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Old 12-04-2013, 03:20 AM   #23
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Originally Posted by cjskier View Post
Ive been looking into this latey, and the concensus seems to be, it WILL FAIL eventually. If I could trust it, I would be doing it to a 10 and 20gal. But better safe then soory I think.
The consensus is failure? How so? I keep the bottom rim on all my derimmed tanks because the bottom is the ugliest part but all mine have held up. There is just as much silicone between the glass on a regular tank vs. ADA, just a lot more hanging over. If you think about it, a derimmed tank, assuming the glass is the same thickness, should be stronger than a purpose built rimless tank.

That said, I just accidentally derimmed my 10 gallon on top. Leaving a tank outside, the rim does not hold up to UV it seems and the silicone separates. Took me like 3 min. I filled it outside for 8 hours or so, doing well but drained it because freezing temperatures tonight.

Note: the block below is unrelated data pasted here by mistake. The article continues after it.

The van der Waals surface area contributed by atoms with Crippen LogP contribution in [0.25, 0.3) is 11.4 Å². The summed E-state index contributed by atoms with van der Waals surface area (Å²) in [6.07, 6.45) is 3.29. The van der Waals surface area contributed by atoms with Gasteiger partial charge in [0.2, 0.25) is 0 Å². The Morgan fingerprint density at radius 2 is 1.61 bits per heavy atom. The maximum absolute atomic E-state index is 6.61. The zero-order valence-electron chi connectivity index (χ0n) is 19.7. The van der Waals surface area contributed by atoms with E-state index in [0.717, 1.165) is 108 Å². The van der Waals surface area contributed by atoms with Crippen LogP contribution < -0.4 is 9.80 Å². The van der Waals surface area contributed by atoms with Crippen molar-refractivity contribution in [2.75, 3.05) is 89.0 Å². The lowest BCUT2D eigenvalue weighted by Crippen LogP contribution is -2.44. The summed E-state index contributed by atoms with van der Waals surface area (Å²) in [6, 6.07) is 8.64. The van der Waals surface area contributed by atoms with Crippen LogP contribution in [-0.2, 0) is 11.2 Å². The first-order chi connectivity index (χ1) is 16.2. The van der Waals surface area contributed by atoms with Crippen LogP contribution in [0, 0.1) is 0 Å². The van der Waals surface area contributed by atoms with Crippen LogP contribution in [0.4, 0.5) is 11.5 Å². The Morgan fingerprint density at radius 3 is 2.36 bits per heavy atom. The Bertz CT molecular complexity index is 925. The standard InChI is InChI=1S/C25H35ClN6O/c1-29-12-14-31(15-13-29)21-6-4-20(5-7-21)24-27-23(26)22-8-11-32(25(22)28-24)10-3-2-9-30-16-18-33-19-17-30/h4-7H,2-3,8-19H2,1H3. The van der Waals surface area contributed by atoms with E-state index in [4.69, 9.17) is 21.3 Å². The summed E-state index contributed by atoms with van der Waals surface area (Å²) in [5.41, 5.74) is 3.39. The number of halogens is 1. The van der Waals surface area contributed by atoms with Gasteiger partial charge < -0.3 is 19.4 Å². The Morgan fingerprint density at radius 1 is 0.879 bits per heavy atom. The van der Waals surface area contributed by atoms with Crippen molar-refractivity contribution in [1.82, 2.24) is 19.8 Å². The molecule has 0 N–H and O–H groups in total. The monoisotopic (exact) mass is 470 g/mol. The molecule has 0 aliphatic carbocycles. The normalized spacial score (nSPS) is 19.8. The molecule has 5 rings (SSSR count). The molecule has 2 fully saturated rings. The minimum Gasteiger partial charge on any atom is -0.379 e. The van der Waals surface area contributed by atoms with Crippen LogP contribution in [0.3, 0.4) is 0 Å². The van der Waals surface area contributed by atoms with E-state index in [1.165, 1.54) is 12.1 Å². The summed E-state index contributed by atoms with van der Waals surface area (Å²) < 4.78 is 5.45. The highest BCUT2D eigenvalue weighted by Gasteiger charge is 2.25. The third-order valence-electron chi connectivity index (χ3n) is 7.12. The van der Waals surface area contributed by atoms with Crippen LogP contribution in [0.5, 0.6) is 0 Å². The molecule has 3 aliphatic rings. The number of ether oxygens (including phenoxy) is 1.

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Old 12-04-2013, 04:09 AM   #24
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If you remove the bottom trim you have to rebuild. 99% of the time its a floating bottom and needs the bottom trim to support the floating bottom.

I did just recently de-rim a 10g and its a flat bottom with the sides all resting on the bottom glass. Score!
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Old 12-06-2013, 10:39 AM   #25
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That's how mine is double score!

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Old 12-06-2013, 08:12 PM   #26
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That's perfect! I'm curious to know who makes that kind. I got mine used so I have no idea. Did you get yours new or used as well?